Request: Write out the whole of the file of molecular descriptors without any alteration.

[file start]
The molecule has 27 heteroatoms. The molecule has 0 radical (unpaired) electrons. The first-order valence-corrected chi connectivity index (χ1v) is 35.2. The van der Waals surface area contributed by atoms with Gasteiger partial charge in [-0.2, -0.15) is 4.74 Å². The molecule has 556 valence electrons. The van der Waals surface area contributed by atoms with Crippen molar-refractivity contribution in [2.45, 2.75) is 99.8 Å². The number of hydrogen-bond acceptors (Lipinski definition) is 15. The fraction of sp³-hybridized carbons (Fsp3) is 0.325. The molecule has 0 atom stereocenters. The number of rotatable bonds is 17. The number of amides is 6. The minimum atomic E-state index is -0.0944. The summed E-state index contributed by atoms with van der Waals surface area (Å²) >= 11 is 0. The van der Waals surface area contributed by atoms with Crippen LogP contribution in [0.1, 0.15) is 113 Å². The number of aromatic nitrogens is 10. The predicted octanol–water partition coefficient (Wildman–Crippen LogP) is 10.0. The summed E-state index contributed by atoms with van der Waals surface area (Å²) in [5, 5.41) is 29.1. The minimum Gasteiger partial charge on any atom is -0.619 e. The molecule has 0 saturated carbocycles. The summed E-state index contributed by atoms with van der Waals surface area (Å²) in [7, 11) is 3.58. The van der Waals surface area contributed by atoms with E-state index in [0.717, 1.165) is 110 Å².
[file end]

The molecule has 27 heteroatoms. The molecule has 0 radical (unpaired) electrons. The first-order valence-corrected chi connectivity index (χ1v) is 35.2. The van der Waals surface area contributed by atoms with Gasteiger partial charge in [-0.2, -0.15) is 4.74 Å². The molecule has 556 valence electrons. The van der Waals surface area contributed by atoms with Crippen molar-refractivity contribution in [2.45, 2.75) is 99.8 Å². The number of hydrogen-bond acceptors (Lipinski definition) is 15. The fraction of sp³-hybridized carbons (Fsp3) is 0.325. The molecule has 0 atom stereocenters. The number of rotatable bonds is 17. The number of amides is 6. The minimum atomic E-state index is -0.0944. The summed E-state index contributed by atoms with van der Waals surface area (Å²) >= 11 is 0. The van der Waals surface area contributed by atoms with Crippen LogP contribution in [0.1, 0.15) is 113 Å². The number of aromatic nitrogens is 10. The predicted octanol–water partition coefficient (Wildman–Crippen LogP) is 10.0. The summed E-state index contributed by atoms with van der Waals surface area (Å²) in [5, 5.41) is 29.1. The minimum Gasteiger partial charge on any atom is -0.619 e. The molecule has 0 saturated carbocycles. The summed E-state index contributed by atoms with van der Waals surface area (Å²) in [7, 11) is 3.58. The van der Waals surface area contributed by atoms with E-state index in [0.717, 1.165) is 110 Å².